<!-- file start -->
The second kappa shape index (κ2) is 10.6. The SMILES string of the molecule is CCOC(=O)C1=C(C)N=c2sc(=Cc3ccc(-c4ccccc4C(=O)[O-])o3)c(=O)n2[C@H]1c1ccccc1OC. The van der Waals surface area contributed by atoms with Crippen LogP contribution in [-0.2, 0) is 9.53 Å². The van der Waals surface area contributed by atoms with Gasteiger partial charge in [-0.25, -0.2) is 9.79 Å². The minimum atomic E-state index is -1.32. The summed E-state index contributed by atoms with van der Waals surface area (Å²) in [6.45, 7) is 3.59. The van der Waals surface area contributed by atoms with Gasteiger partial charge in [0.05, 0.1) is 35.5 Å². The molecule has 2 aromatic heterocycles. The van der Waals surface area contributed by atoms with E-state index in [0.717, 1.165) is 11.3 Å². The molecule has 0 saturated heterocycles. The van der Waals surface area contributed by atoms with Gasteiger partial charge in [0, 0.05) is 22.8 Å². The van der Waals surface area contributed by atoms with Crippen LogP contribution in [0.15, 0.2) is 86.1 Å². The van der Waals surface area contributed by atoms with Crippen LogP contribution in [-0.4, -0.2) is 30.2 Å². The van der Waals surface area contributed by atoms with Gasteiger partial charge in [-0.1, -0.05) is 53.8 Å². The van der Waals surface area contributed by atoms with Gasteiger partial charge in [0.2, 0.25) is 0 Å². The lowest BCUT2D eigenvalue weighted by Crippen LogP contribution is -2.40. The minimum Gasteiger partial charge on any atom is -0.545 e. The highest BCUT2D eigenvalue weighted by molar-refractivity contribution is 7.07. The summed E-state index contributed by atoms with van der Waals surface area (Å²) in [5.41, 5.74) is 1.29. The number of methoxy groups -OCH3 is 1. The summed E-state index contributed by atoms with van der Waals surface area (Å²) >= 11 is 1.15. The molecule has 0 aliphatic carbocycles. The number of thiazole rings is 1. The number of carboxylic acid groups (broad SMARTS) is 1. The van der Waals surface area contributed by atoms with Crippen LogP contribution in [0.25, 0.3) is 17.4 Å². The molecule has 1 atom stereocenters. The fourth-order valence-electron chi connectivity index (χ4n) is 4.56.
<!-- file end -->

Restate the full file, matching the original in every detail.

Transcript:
The second kappa shape index (κ2) is 10.6. The SMILES string of the molecule is CCOC(=O)C1=C(C)N=c2sc(=Cc3ccc(-c4ccccc4C(=O)[O-])o3)c(=O)n2[C@H]1c1ccccc1OC. The van der Waals surface area contributed by atoms with Crippen LogP contribution in [-0.2, 0) is 9.53 Å². The van der Waals surface area contributed by atoms with Gasteiger partial charge in [-0.25, -0.2) is 9.79 Å². The minimum atomic E-state index is -1.32. The summed E-state index contributed by atoms with van der Waals surface area (Å²) in [6.45, 7) is 3.59. The van der Waals surface area contributed by atoms with Gasteiger partial charge in [0.05, 0.1) is 35.5 Å². The molecule has 2 aromatic heterocycles. The van der Waals surface area contributed by atoms with E-state index in [0.717, 1.165) is 11.3 Å². The molecule has 0 saturated heterocycles. The van der Waals surface area contributed by atoms with Gasteiger partial charge in [0, 0.05) is 22.8 Å². The van der Waals surface area contributed by atoms with Crippen LogP contribution in [0.15, 0.2) is 86.1 Å². The van der Waals surface area contributed by atoms with Crippen LogP contribution in [-0.4, -0.2) is 30.2 Å². The van der Waals surface area contributed by atoms with Gasteiger partial charge in [-0.1, -0.05) is 53.8 Å². The van der Waals surface area contributed by atoms with Gasteiger partial charge in [0.2, 0.25) is 0 Å². The lowest BCUT2D eigenvalue weighted by Crippen LogP contribution is -2.40. The minimum Gasteiger partial charge on any atom is -0.545 e. The highest BCUT2D eigenvalue weighted by molar-refractivity contribution is 7.07. The summed E-state index contributed by atoms with van der Waals surface area (Å²) in [5.41, 5.74) is 1.29. The number of methoxy groups -OCH3 is 1. The summed E-state index contributed by atoms with van der Waals surface area (Å²) >= 11 is 1.15. The molecule has 0 aliphatic carbocycles. The number of thiazole rings is 1. The number of carboxylic acid groups (broad SMARTS) is 1. The van der Waals surface area contributed by atoms with Crippen LogP contribution in [0.25, 0.3) is 17.4 Å². The molecule has 1 atom stereocenters. The fourth-order valence-electron chi connectivity index (χ4n) is 4.56.